Video

    Video Mosul Refugees Talk About Life Under IS

    A top U.S. intelligence official told Congress this week that a planned Iraqi-led operation to re-take the city of Mosul from Islamic State militants is unlikely to take place this year. IS took over the city in June 2014, and for the past year and a half, Mosul residents have been held captive under its rule. VOA's Zana Omar talked to some families who managed to escape. Bronwyn Benito narrates his report.
    Video

    Video Scientists Make Progress Toward Better Diabetes Treatment, Cure

    Scientists at two of the top U.S. universities say they have made significant advances in their quest to find a more efficient treatment for diabetes and eventually a cure. According to the International Diabetes Federation, the disease affects more than 370 million people worldwide. VOA’s George Putic reports.
    Video

    Video NATO to Target Migrant Smugglers

    NATO has announced plans to send warships to the Aegean Sea to target migrant smugglers in the alliance's most direct intervention so far since a wave of people began trying to reach European shores.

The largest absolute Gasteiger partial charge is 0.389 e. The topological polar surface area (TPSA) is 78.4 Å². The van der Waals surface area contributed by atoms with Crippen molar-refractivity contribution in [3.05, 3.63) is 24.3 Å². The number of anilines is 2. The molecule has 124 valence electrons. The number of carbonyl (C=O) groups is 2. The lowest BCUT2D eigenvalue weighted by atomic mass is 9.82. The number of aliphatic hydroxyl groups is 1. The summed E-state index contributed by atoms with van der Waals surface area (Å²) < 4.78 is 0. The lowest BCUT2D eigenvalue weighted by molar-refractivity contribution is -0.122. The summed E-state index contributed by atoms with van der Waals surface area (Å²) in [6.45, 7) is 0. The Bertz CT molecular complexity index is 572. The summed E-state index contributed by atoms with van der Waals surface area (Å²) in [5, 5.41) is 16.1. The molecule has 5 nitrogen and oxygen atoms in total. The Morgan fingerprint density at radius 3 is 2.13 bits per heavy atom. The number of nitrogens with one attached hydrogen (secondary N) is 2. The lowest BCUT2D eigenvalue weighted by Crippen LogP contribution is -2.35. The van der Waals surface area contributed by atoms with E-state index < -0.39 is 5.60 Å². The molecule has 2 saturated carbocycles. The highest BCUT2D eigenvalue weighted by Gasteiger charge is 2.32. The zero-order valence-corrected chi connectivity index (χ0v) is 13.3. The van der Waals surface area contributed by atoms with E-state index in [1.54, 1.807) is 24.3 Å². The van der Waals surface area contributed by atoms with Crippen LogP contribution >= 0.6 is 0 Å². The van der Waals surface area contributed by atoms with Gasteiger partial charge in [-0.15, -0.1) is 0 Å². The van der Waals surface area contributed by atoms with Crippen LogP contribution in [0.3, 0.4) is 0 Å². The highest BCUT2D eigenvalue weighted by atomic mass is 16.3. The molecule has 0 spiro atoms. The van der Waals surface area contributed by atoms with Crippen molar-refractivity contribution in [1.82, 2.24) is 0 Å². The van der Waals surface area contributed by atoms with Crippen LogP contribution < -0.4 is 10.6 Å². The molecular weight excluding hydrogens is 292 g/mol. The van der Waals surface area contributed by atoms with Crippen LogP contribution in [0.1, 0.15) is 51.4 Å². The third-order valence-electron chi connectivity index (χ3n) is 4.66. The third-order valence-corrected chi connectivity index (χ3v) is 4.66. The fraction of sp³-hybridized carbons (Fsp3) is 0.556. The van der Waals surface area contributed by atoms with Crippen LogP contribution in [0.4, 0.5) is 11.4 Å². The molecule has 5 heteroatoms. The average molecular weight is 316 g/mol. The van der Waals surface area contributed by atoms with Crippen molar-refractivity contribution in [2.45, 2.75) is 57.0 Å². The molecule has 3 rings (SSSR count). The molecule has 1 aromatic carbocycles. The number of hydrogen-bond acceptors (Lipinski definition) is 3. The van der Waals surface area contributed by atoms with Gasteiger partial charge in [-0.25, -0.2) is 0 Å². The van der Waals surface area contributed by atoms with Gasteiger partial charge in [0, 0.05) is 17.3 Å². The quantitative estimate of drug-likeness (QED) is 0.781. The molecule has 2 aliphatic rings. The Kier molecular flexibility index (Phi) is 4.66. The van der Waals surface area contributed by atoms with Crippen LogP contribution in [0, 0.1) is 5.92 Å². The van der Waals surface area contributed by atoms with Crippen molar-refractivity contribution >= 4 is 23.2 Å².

Video

    Video Used Books Get a New Life on the Streets of Lagos

    Used booksellers are importing books from abroad and selling them on the streets of Africa's largest city. What‘s popular with readers may surprise you. Chris Stein reports from Lagos.
    Video

    Video After NH Primaries All Eyes on South Carolina

    After Tuesday's primary in New Hampshire, US presidential candidates swiftly turned to the next election coming up in South Carolina. The so-called “first-in-the-South” poll may help further narrow down the field of candidates. Zlatica Hoke reports.
    Video

    Video Smartphone Helps Grow Vegetables

    One day, you may be using your smartphone to grow your vegetables. A Taipei-based company has developed a farm cube — a small, enclosed ecosystem designed to grow plants indoors. The environment inside is automatically adjusted by the cube, but it can also be controlled through an app. VOA's Deborah Block has more on the gardening system.
    Video

    Video Exhibit Turns da Vinci’s Drawings Into Real Objects

    In addition to being a successful artist, Renaissance genius Leonardo da Vinci designed many practical machines, some of which are still in use today, although in different forms. But a number of his projects were never realized — until today. VOA’s George Putic reports.